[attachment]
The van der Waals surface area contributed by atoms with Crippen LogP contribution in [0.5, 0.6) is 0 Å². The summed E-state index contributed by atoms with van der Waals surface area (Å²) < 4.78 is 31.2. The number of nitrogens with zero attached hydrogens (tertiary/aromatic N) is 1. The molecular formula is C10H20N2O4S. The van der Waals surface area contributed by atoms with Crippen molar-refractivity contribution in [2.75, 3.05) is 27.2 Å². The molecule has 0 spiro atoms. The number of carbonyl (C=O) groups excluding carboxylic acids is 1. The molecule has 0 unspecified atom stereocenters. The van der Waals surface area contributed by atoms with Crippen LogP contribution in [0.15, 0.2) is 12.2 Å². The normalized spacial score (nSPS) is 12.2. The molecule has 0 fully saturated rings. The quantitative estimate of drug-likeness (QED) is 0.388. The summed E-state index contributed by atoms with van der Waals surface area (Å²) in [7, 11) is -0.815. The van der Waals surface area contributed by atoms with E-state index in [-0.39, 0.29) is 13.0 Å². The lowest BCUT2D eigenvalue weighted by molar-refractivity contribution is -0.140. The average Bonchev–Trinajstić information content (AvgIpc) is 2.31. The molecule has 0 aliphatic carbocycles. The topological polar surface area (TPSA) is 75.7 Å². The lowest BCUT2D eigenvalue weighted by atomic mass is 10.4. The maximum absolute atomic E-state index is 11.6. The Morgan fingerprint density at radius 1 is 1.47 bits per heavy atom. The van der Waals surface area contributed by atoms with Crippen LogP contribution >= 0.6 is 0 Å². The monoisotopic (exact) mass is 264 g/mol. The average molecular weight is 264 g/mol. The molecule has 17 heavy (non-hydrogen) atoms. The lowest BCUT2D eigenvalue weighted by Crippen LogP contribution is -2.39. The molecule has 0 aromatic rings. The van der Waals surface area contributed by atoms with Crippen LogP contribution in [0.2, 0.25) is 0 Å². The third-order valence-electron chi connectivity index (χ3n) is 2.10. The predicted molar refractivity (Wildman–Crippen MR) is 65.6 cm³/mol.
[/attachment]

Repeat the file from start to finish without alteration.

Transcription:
The van der Waals surface area contributed by atoms with Crippen LogP contribution in [0.5, 0.6) is 0 Å². The summed E-state index contributed by atoms with van der Waals surface area (Å²) < 4.78 is 31.2. The number of nitrogens with zero attached hydrogens (tertiary/aromatic N) is 1. The molecular formula is C10H20N2O4S. The van der Waals surface area contributed by atoms with Crippen molar-refractivity contribution in [2.75, 3.05) is 27.2 Å². The molecule has 0 spiro atoms. The number of carbonyl (C=O) groups excluding carboxylic acids is 1. The molecule has 0 unspecified atom stereocenters. The van der Waals surface area contributed by atoms with Crippen LogP contribution in [0.15, 0.2) is 12.2 Å². The normalized spacial score (nSPS) is 12.2. The molecule has 0 fully saturated rings. The quantitative estimate of drug-likeness (QED) is 0.388. The summed E-state index contributed by atoms with van der Waals surface area (Å²) in [7, 11) is -0.815. The van der Waals surface area contributed by atoms with E-state index in [-0.39, 0.29) is 13.0 Å². The lowest BCUT2D eigenvalue weighted by molar-refractivity contribution is -0.140. The average Bonchev–Trinajstić information content (AvgIpc) is 2.31. The molecule has 0 aliphatic carbocycles. The topological polar surface area (TPSA) is 75.7 Å². The lowest BCUT2D eigenvalue weighted by atomic mass is 10.4. The maximum absolute atomic E-state index is 11.6. The Morgan fingerprint density at radius 1 is 1.47 bits per heavy atom. The van der Waals surface area contributed by atoms with Crippen LogP contribution >= 0.6 is 0 Å². The monoisotopic (exact) mass is 264 g/mol. The average molecular weight is 264 g/mol. The molecule has 17 heavy (non-hydrogen) atoms. The lowest BCUT2D eigenvalue weighted by Crippen LogP contribution is -2.39. The molecule has 0 aromatic rings. The van der Waals surface area contributed by atoms with Crippen LogP contribution in [0.2, 0.25) is 0 Å². The third-order valence-electron chi connectivity index (χ3n) is 2.10. The predicted molar refractivity (Wildman–Crippen MR) is 65.6 cm³/mol.